by Reuters | Posted today at 8:42 a.m.
CBOE Holdings Inc faces a high-stakes ruling Thursday in a long-running legal challenge to its exclusive right to list options on U.S. stock benchmarks such as the Standard & Poor’s 500 index.
The parent of the Chicago Board Options Exchange relies on exclusively listed options indexes for 32 percent of its transaction fee revenue. Losing that exclusivity could have a “material adverse effect” on financial performance, CBOE said in a recent filing with the U.S. Securities and Exchange Commission.
But a favorable ruling would vindicate Chief Executive Officer William Brodsky, who has long espoused the view that CBOE has a right to profit from the exclusive contracts because it was the first to come up with the idea of listing index options.
“Some of our competitors would like to share the fruits of our labor without having to shoulder any cost or risk,” Brodsky wrote to CBOE members in a 2006 memo. “No matter how this strategy is cloaked, it is free riding and is ultimately anti-competitive.”
The ruling, which investors are watching closely, will come less than a month after CBOE’s $390 million initial public offering. CBOE shares were down 0.6 percent at $29.03 in trading before the market opened, slightly above their IPO price but far below the close on June 15, when trading in the stock began.
The case dates from late 2006, when CBOE rival International Securities Exchange sued S&P parent McGraw Hill Cos and Dow Jones & Co in federal court in New York over the exclusive deals.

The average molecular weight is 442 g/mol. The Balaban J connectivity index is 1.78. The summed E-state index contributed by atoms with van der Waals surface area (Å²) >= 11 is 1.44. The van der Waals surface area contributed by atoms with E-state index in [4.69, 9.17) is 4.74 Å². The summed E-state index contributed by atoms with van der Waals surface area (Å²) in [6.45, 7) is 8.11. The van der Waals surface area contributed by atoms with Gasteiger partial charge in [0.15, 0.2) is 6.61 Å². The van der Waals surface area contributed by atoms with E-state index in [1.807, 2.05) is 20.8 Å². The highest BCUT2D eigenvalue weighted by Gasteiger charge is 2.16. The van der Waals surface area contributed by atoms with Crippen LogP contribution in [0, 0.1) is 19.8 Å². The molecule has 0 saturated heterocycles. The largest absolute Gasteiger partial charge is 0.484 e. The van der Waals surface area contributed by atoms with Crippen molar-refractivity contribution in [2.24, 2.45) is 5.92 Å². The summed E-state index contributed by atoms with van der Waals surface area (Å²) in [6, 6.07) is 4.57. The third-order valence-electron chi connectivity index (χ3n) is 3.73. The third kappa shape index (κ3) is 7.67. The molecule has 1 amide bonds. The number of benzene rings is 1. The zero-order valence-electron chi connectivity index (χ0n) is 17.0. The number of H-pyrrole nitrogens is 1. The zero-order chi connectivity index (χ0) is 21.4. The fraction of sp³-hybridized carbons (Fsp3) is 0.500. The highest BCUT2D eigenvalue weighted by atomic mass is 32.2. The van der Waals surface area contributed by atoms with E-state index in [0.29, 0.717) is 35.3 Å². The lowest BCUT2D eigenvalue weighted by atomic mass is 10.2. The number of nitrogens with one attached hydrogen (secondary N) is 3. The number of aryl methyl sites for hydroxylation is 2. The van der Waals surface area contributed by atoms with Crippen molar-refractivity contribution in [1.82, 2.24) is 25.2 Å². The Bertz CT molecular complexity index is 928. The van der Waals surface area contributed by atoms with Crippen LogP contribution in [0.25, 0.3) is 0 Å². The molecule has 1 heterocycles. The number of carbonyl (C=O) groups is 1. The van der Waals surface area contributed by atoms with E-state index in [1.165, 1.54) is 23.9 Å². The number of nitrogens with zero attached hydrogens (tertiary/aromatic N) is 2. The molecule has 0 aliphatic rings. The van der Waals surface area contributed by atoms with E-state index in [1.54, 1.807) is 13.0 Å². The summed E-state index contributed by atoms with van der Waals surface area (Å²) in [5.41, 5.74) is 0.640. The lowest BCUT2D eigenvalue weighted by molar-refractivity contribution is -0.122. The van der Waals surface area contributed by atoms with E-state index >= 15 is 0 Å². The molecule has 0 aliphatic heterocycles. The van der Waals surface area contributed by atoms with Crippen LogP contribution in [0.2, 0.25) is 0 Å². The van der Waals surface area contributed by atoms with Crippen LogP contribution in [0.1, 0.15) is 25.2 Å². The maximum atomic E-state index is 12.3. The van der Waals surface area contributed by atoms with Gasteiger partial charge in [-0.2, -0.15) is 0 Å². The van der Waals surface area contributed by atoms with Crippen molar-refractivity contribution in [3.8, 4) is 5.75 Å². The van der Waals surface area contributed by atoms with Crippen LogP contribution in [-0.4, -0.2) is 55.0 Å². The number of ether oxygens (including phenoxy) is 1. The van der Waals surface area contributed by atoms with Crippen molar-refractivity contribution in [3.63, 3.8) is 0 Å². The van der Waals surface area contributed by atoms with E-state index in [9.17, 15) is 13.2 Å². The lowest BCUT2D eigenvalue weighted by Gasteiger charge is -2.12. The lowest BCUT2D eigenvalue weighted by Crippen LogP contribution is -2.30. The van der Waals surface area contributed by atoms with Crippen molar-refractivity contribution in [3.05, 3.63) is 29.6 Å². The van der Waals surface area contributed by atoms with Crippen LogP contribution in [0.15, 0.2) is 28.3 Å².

ISE, which is now owned by Deutsche Boerse AG’s Eurex futures market, argued that such deals violated federal copyright law and asked the court to let it list options on the indexes without licenses.
Two weeks later, CBOE and the index owners filed their own lawsuit against ISE in Illinois state court, seeking to bar the company from listing unlicensed index options.
It is this case in which Cook County Circuit Court Judge William Maki has said he will issue a ruling on Thursday. Observers say three outcomes are possible: Maki could rule in favor of one or the other of the exchanges, or could set a date for a trial.
A victory in the current case would give ISE and other options markets big opportunities for revenue and trading volume.
Since its inception in 2000, ISE has positioned itself as the standard bearer for competition. Its launch coincided with a U.S. antitrust settlement that forced existing options exchanges to begin competing directly with one another by listing options on the same underlying stocks.
As the first all-electronic options exchange, ISE forced incumbent floor-based exchanges to ramp up their computer based technologies. Now most U.S. stock options trading takes place electronically.
After it filed the case against CBOE, ISE printed big red buttons imploring, “Free SPX,” the ticker symbol for the S&P 500. CBOE members fought back with buttons that read, “Innovation, not Litigation.”
At the time, ISE was locked in battle with CBOE for the top spot in the industry. Since then, its market share has plunged as competitors lured business. ISE now is the No. 4 player in the U.S. options industry, behind CBOE, NYSE Euronext and Nasdaq OMX Group Inc.
Joining CBOE in its suit is CME Index Services. The CME Group Inc CME.O unit became party to the lawsuit after it bought a 90 percent stake in a joint venture with News Corp’s NWSA.O Dow Jones & Co for the Dow Jones indexes business.
A ruling is expected around noon EDT.